> "The court can order that the two IM services stay separate, but Microsoft will just fill YIM with ads for MSN"

Assuming there was a court-ordered silo status for YIM, the above would never fly. Management would have to treat YIM as a separate entity, that would deal with MSFT on an equal basis with any other competitor.


RE: Google
By JasonMick (blog) on 2/4/2008 1:01:36 PM , Rating: 2
Seems like the court would move to block the merger before it would do that. Typically antitrust judgements have focused on opening not closing interoperability.

If anything, a lesser judgement might be a judge ordering that while MSN/Yahoo could share networks, they would also have to make their products transparent and interoperable with Google's messenger or AIM.

This would still suck somewhat for Microsoft as they would have to devote resources/money to maintain protocol docs, etc. However at least they'd have their merger.


RE: Google
By TomZ on 2/4/2008 12:21:10 PM , Rating: 1
I agree, it seems that Google doesn't have any legal grounds here (although I am not a lawyer...). But I actually think that Google wants to win in the "court of public opinion," which is their next best goal, if they can't actually block the merger.


RE: Google
By Polynikes on 2/4/2008 12:34:23 PM , Rating: 4
The truth is, they don't care about a potential "evil" monopoly, they just want to maintain their dominance and make money.


RE: Google
By Shining Arcanine on 2/4/2008 3:13:47 PM , Rating: 2
Google is just being anticompetitive. I do not think there should be, but there are laws against that. The downside to having such laws is that they foster anticompetition, as Google being a business, will do anything to get ahead of its competition, even if that means going to court.

This is a bit of a repeat of what happened to Microsoft in the antitrust case against them, as its competitors, looking to get ahead, arranged for an antitrust lawsuit. Because of that case, all new computers are loaded with garbage from the factory.


RE: Google
By VahnTitrio on 2/4/2008 12:43:46 PM , Rating: 4
Microsoft and Yahoo! had their names mentioned somewhere, Google just didn't want to feel left out.


RE: Google
By eman7613 on 2/4/08, Rating: -1
RE: Google
By Master Kenobi (blog) on 2/4/2008 1:14:21 PM , Rating: 3
quote:
With M$ already having been declared a monopoly by the law courts, its not a far shot for Google to block this.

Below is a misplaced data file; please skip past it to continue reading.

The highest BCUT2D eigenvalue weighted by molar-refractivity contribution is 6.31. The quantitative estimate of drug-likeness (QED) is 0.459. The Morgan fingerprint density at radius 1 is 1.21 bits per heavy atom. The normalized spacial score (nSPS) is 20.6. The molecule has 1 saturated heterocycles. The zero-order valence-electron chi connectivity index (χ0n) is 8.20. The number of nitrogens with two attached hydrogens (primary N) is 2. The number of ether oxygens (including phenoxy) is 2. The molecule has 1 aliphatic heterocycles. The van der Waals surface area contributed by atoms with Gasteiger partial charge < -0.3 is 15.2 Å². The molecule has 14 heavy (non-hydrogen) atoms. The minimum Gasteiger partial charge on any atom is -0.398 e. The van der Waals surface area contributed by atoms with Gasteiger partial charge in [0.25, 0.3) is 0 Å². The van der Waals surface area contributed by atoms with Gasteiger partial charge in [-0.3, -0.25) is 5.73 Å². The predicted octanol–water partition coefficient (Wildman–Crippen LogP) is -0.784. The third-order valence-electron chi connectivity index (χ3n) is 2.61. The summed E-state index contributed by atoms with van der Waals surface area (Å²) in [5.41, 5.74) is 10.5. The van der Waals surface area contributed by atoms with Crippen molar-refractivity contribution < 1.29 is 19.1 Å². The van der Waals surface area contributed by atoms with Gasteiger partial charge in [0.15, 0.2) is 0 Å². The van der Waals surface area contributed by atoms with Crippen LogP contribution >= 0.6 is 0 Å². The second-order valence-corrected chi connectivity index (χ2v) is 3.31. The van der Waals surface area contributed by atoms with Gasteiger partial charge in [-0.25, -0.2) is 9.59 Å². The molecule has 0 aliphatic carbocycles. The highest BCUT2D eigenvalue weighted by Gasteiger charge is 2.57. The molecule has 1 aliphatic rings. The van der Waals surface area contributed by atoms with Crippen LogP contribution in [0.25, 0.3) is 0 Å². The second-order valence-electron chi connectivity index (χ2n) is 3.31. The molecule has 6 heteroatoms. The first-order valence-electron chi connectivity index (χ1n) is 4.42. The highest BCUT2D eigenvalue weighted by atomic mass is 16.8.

First off, cut out the M$ stuff. Your not doing yourself any favors.

quote:
Even w/o that, there are lots of grounds legally (in the US at least) by which Google could win, and thats mainly b/c M$ is attempting to buy a direct competitor, while Google is not.

Incorrect. Microsoft has been declared a monopoly in the Desktop PC Operating System market. The fact is that Microsoft is buying Yahoo which ties in with MSN which holds less than 10% to bring their combined market share up to about 33%. Google controls roughly 70%+ making Google the only one who could be considered monopolistic in this market. Google's argument hinges heavily on the MSN Messenger and Yahoo Messenger market share, as well as the Hotmail and Yahoo Mail market share. Both are quite high. However for MSN and Yahoo messengers you have to consider AIM which I think is still the majority leader there. Google mail also competes against Hotmail and Yahoo mail, and has a large number of accounts there too. Meaning that if the merger goes through you get Hotmail/Yahoomail competing with Google Mail and MSN/YahooIM competing with Gtalk and AIM. Therefore no monopolies would be created by the merger.

The fact that MS is the dominant PC OS vendor will be largely irrelevent to this case.


RE: Google
By EntreHoras on 2/4/08, Rating: -1
RE: Google
By ImSpartacus on 2/4/2008 3:30:14 PM , Rating: 2
I still favor microsoft products and call them M$. Some people take that stupid little joke too seriously.


RE: Google
By EntreHoras on 2/4/2008 4:08:38 PM , Rating: 5
So, why don't use also Googl€, ¥ahoo or £inux?


RE: Google
By TomZ on 2/4/2008 4:27:05 PM , Rating: 1
LOL!


RE: Google
By eman7613 on 2/4/08, Rating: -1
RE: Google
By Donkeyshins on 2/4/2008 1:46:21 PM , Rating: 1
Oy.


RE: Google
By ajfink on 2/4/2008 1:09:31 PM , Rating: 2
It seems unlikely to be blocked. Google can't say much about monopolizing things on the Internet, regardless of how open and benign their policies and strategies seem.

I'm indifferent to this merger, as a lover of Internet freedom.


RE: Google
By theapparition on 2/4/2008 2:52:50 PM , Rating: 2
It might be harder than you think, young padawan.

Actually, Yahoo has a larger share of the online market than Google. I believe that Yahoo was the most visited place on the internet in 2007 and visitors spend an average of 4x more time on Yahoo than Google. Google did have a larger share of online searches, but Yahoo as a whole was still larger.

However, we can all see that Yahoo is on the delcine, while Google has yet to hit it's peak. Overall, it may be a hard fight to get this merger together.


RE: Google
By masher2 (blog) on 2/4/2008 3:42:34 PM , Rating: 3
> "Actually, Yahoo has a larger share of the online market than Google."

No. Google has a 58% share of the search market, and a 44% share of the online ad market. Yahoo and Microsoft combined only have a 33% and 32% share respectively.